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Matern Child Nutr. 2011 Apr;7 Suppl 2:89-98. doi: 10.1111/j.1740-8709.2011.00313.x.

Impact of fatty acid status on immune function of children in low-income countries.

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1
MRC International Nutrition Group, London School of Hygiene and Tropical Medicine, London, UK. Andrew.Prentice@lshtm.ac.uk

Abstract

In vitro and animal studies point to numerous mechanisms by which fatty acids, especially long-chain polyunsaturated fatty acids (LCPUFA), can modulate the innate and adaptive arms of the immune system. These data strongly suggest that improving the fatty acid supply of young children in low-income countries might have immune benefits. Unfortunately, there have been virtually no studies of fatty acid/immune interactions in such settings. Clinical trial registers list over 150 randomized controlled trials (RCTs) involving PUFAs, only one in a low-income setting (the Gambia). We summarize those results here. There was evidence for improved growth and nutritional status, but the primary end point of chronic environmental enteropathy showed no benefit, possibly because the infants were still substantially breastfed. In high-income settings, there have been RCTs with fatty acids (usually LCPUFAs) in relation to 18 disease end points, for some of which there have been numerous trials (asthma, inflammatory bowel disease and rheumatoid arthritis). For these diseases, the evidence is judged reasonable for risk reduction for childhood asthma (but not in adults), as yielding possible benefit in Crohn's disease (insufficient evidence in ulcerative colitis) and for convincing evidence for rheumatoid arthritis at sufficient dose levels, though formal meta-analyses are not yet available. This analysis suggests that fatty acid interventions could yield immune benefits in children in poor settings, especially in non-breastfed children and in relation to inflammatory conditions such as persistent enteropathy. Benefits might include improved responses to enteric vaccines, which frequently perform poorly in low-income settings, and these questions merit randomized trials.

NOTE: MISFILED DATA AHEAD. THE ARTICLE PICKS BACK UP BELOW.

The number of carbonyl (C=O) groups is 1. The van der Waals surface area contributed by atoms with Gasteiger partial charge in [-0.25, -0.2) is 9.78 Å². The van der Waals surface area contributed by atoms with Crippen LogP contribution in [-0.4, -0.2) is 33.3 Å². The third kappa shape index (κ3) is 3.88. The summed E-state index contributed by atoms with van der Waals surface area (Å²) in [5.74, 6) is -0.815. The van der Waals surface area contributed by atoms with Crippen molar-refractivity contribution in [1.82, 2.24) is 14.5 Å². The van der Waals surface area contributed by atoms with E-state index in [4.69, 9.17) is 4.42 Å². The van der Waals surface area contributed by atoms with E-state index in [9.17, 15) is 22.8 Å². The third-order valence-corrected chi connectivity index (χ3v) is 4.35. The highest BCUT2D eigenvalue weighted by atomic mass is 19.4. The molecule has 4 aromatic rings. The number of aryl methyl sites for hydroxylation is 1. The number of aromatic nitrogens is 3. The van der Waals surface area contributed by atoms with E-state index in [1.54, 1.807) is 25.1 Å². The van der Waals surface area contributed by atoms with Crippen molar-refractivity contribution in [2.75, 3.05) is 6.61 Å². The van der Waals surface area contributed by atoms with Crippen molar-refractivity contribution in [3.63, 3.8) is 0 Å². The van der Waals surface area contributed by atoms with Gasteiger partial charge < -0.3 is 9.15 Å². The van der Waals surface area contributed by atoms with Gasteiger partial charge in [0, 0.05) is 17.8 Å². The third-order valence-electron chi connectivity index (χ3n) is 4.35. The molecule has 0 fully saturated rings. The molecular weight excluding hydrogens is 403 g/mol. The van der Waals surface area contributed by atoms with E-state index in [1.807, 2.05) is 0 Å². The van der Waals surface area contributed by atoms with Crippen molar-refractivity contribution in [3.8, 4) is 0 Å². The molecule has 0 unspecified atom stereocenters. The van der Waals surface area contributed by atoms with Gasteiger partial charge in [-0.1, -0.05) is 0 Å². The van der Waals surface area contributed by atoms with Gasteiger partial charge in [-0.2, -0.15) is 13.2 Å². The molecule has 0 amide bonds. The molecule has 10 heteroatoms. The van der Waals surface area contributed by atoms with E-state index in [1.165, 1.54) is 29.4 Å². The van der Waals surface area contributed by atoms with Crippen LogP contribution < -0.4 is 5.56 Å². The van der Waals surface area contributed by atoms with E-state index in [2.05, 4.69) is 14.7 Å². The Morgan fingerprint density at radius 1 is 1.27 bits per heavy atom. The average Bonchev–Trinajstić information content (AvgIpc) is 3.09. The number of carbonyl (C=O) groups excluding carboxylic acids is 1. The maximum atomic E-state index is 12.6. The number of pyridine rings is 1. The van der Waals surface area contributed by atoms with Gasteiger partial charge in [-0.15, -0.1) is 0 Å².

[Indexed for MEDLINE]

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